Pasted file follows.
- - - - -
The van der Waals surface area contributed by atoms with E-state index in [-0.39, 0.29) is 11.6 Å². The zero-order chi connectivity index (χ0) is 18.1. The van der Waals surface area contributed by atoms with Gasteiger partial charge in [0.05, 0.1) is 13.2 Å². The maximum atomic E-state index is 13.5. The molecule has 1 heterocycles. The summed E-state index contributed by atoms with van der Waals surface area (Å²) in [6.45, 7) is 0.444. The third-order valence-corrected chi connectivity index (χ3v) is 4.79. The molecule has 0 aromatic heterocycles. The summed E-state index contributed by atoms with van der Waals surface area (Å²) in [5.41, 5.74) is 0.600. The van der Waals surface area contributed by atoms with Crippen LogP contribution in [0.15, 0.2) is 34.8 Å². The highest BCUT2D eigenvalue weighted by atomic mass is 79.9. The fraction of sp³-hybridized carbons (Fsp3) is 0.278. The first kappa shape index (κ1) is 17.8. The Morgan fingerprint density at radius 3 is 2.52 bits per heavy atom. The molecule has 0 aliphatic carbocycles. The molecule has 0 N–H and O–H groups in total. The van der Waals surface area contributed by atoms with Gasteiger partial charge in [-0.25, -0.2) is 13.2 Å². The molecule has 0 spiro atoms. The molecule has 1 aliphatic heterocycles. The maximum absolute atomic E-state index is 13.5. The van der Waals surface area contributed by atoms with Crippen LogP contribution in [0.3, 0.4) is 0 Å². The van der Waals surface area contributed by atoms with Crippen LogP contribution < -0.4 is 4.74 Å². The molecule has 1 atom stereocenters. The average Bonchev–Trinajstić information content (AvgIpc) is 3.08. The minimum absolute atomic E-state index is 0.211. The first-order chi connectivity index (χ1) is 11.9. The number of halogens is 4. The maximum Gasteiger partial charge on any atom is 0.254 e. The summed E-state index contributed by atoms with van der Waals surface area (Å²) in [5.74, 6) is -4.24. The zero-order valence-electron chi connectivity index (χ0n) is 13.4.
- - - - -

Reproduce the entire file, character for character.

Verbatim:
The van der Waals surface area contributed by atoms with E-state index in [-0.39, 0.29) is 11.6 Å². The zero-order chi connectivity index (χ0) is 18.1. The van der Waals surface area contributed by atoms with Gasteiger partial charge in [0.05, 0.1) is 13.2 Å². The maximum atomic E-state index is 13.5. The molecule has 1 heterocycles. The summed E-state index contributed by atoms with van der Waals surface area (Å²) in [6.45, 7) is 0.444. The third-order valence-corrected chi connectivity index (χ3v) is 4.79. The molecule has 0 aromatic heterocycles. The summed E-state index contributed by atoms with van der Waals surface area (Å²) in [5.41, 5.74) is 0.600. The van der Waals surface area contributed by atoms with Crippen LogP contribution in [0.15, 0.2) is 34.8 Å². The highest BCUT2D eigenvalue weighted by atomic mass is 79.9. The fraction of sp³-hybridized carbons (Fsp3) is 0.278. The first kappa shape index (κ1) is 17.8. The Morgan fingerprint density at radius 3 is 2.52 bits per heavy atom. The molecule has 0 aliphatic carbocycles. The molecule has 0 N–H and O–H groups in total. The van der Waals surface area contributed by atoms with Gasteiger partial charge in [-0.25, -0.2) is 13.2 Å². The molecule has 0 spiro atoms. The molecule has 1 aliphatic heterocycles. The maximum absolute atomic E-state index is 13.5. The van der Waals surface area contributed by atoms with Crippen LogP contribution in [0.3, 0.4) is 0 Å². The van der Waals surface area contributed by atoms with Crippen LogP contribution < -0.4 is 4.74 Å². The molecule has 1 atom stereocenters. The average Bonchev–Trinajstić information content (AvgIpc) is 3.08. The minimum absolute atomic E-state index is 0.211. The first-order chi connectivity index (χ1) is 11.9. The number of halogens is 4. The maximum Gasteiger partial charge on any atom is 0.254 e. The summed E-state index contributed by atoms with van der Waals surface area (Å²) in [5.74, 6) is -4.24. The zero-order valence-electron chi connectivity index (χ0n) is 13.4.